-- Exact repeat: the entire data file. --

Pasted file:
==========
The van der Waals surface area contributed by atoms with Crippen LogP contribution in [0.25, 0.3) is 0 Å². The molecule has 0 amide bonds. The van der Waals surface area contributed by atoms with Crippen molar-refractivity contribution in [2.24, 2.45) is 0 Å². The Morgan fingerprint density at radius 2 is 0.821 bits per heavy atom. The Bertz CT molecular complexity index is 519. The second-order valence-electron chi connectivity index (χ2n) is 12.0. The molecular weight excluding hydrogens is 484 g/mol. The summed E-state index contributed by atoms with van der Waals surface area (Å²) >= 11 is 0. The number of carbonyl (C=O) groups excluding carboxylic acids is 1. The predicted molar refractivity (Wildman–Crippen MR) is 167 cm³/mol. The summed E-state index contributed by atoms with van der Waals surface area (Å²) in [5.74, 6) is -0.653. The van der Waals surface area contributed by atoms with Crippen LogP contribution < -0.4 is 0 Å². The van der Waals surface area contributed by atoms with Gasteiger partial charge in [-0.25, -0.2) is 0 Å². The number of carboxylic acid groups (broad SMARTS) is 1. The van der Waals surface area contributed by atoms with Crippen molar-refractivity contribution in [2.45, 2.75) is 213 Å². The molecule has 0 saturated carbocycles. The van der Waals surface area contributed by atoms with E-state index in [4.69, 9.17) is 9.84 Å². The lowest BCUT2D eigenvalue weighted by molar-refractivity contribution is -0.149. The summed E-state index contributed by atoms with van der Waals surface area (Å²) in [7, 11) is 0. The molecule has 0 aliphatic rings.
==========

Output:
The van der Waals surface area contributed by atoms with Crippen LogP contribution in [0.25, 0.3) is 0 Å². The molecule has 0 amide bonds. The van der Waals surface area contributed by atoms with Crippen molar-refractivity contribution in [2.24, 2.45) is 0 Å². The Morgan fingerprint density at radius 2 is 0.821 bits per heavy atom. The Bertz CT molecular complexity index is 519. The second-order valence-electron chi connectivity index (χ2n) is 12.0. The molecular weight excluding hydrogens is 484 g/mol. The summed E-state index contributed by atoms with van der Waals surface area (Å²) >= 11 is 0. The number of carbonyl (C=O) groups excluding carboxylic acids is 1. The predicted molar refractivity (Wildman–Crippen MR) is 167 cm³/mol. The summed E-state index contributed by atoms with van der Waals surface area (Å²) in [5.74, 6) is -0.653. The van der Waals surface area contributed by atoms with Crippen LogP contribution < -0.4 is 0 Å². The van der Waals surface area contributed by atoms with Gasteiger partial charge in [-0.25, -0.2) is 0 Å². The number of carboxylic acid groups (broad SMARTS) is 1. The van der Waals surface area contributed by atoms with Crippen molar-refractivity contribution in [2.45, 2.75) is 213 Å². The molecule has 0 saturated carbocycles. The van der Waals surface area contributed by atoms with E-state index in [4.69, 9.17) is 9.84 Å². The lowest BCUT2D eigenvalue weighted by molar-refractivity contribution is -0.149. The summed E-state index contributed by atoms with van der Waals surface area (Å²) in [7, 11) is 0. The molecule has 0 aliphatic rings.